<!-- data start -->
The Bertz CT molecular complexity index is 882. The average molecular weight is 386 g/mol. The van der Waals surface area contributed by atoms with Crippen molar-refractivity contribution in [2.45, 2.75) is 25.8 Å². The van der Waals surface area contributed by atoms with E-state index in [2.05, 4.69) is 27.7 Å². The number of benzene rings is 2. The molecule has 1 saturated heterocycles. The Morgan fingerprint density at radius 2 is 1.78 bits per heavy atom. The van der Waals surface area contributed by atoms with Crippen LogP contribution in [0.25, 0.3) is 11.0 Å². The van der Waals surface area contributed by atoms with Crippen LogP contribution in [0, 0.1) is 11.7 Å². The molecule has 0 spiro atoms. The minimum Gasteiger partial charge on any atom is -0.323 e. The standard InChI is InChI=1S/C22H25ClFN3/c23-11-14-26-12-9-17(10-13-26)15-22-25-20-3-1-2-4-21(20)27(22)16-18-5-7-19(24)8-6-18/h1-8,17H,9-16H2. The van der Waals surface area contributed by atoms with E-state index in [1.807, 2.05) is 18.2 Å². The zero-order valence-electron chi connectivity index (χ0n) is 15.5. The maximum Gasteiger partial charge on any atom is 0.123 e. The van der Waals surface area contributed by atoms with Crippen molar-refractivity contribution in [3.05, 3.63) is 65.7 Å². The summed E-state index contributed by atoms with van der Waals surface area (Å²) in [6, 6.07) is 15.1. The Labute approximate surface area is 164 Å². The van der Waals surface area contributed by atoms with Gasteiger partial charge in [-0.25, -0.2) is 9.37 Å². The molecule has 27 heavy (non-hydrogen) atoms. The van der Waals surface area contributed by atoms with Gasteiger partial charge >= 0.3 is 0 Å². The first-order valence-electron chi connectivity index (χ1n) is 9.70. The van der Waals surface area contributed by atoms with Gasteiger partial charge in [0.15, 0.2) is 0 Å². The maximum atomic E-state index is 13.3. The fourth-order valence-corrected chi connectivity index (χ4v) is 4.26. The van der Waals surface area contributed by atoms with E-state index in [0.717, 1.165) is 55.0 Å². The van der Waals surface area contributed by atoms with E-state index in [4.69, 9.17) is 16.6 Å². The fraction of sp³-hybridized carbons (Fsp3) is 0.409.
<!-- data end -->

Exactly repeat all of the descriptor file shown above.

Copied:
The Bertz CT molecular complexity index is 882. The average molecular weight is 386 g/mol. The van der Waals surface area contributed by atoms with Crippen molar-refractivity contribution in [2.45, 2.75) is 25.8 Å². The van der Waals surface area contributed by atoms with E-state index in [2.05, 4.69) is 27.7 Å². The number of benzene rings is 2. The molecule has 1 saturated heterocycles. The Morgan fingerprint density at radius 2 is 1.78 bits per heavy atom. The van der Waals surface area contributed by atoms with Crippen LogP contribution in [0.25, 0.3) is 11.0 Å². The van der Waals surface area contributed by atoms with Crippen LogP contribution in [0, 0.1) is 11.7 Å². The molecule has 0 spiro atoms. The minimum Gasteiger partial charge on any atom is -0.323 e. The standard InChI is InChI=1S/C22H25ClFN3/c23-11-14-26-12-9-17(10-13-26)15-22-25-20-3-1-2-4-21(20)27(22)16-18-5-7-19(24)8-6-18/h1-8,17H,9-16H2. The van der Waals surface area contributed by atoms with E-state index in [1.807, 2.05) is 18.2 Å². The zero-order valence-electron chi connectivity index (χ0n) is 15.5. The maximum Gasteiger partial charge on any atom is 0.123 e. The van der Waals surface area contributed by atoms with Crippen molar-refractivity contribution in [3.05, 3.63) is 65.7 Å². The summed E-state index contributed by atoms with van der Waals surface area (Å²) in [6, 6.07) is 15.1. The Labute approximate surface area is 164 Å². The van der Waals surface area contributed by atoms with Gasteiger partial charge in [-0.25, -0.2) is 9.37 Å². The molecule has 27 heavy (non-hydrogen) atoms. The van der Waals surface area contributed by atoms with Gasteiger partial charge >= 0.3 is 0 Å². The first-order valence-electron chi connectivity index (χ1n) is 9.70. The van der Waals surface area contributed by atoms with Gasteiger partial charge in [0.15, 0.2) is 0 Å². The maximum atomic E-state index is 13.3. The fourth-order valence-corrected chi connectivity index (χ4v) is 4.26. The van der Waals surface area contributed by atoms with E-state index in [0.717, 1.165) is 55.0 Å². The van der Waals surface area contributed by atoms with E-state index in [4.69, 9.17) is 16.6 Å². The fraction of sp³-hybridized carbons (Fsp3) is 0.409.